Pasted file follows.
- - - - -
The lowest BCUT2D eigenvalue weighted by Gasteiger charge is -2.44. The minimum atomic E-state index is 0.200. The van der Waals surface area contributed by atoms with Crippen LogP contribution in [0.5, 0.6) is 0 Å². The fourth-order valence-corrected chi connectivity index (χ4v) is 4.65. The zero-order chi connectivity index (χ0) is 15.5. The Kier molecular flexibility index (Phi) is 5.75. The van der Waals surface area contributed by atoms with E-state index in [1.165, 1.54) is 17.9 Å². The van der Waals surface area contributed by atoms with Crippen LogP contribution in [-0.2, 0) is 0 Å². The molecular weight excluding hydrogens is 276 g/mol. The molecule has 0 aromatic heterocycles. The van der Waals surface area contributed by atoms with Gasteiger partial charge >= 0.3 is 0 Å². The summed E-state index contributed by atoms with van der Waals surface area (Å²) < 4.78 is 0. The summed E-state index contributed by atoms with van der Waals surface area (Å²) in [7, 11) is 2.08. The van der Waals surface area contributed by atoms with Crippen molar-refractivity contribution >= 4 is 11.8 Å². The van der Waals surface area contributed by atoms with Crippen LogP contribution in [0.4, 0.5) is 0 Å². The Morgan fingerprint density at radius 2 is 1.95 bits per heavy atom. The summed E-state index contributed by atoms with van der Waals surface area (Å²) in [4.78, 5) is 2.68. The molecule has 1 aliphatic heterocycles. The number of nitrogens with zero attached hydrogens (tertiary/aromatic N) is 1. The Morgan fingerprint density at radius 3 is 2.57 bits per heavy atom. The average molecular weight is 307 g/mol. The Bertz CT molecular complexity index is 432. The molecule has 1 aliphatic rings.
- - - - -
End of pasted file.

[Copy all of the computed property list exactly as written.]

The lowest BCUT2D eigenvalue weighted by Gasteiger charge is -2.44. The minimum atomic E-state index is 0.200. The van der Waals surface area contributed by atoms with Crippen LogP contribution in [0.5, 0.6) is 0 Å². The fourth-order valence-corrected chi connectivity index (χ4v) is 4.65. The zero-order chi connectivity index (χ0) is 15.5. The Kier molecular flexibility index (Phi) is 5.75. The van der Waals surface area contributed by atoms with E-state index in [1.165, 1.54) is 17.9 Å². The van der Waals surface area contributed by atoms with Crippen LogP contribution in [-0.2, 0) is 0 Å². The molecular weight excluding hydrogens is 276 g/mol. The molecule has 0 aromatic heterocycles. The van der Waals surface area contributed by atoms with Gasteiger partial charge >= 0.3 is 0 Å². The summed E-state index contributed by atoms with van der Waals surface area (Å²) < 4.78 is 0. The summed E-state index contributed by atoms with van der Waals surface area (Å²) in [7, 11) is 2.08. The van der Waals surface area contributed by atoms with Crippen molar-refractivity contribution >= 4 is 11.8 Å². The van der Waals surface area contributed by atoms with Crippen LogP contribution in [0.4, 0.5) is 0 Å². The Morgan fingerprint density at radius 2 is 1.95 bits per heavy atom. The summed E-state index contributed by atoms with van der Waals surface area (Å²) in [4.78, 5) is 2.68. The molecule has 1 aliphatic heterocycles. The number of nitrogens with zero attached hydrogens (tertiary/aromatic N) is 1. The Morgan fingerprint density at radius 3 is 2.57 bits per heavy atom. The average molecular weight is 307 g/mol. The Bertz CT molecular complexity index is 432. The molecule has 1 aliphatic rings.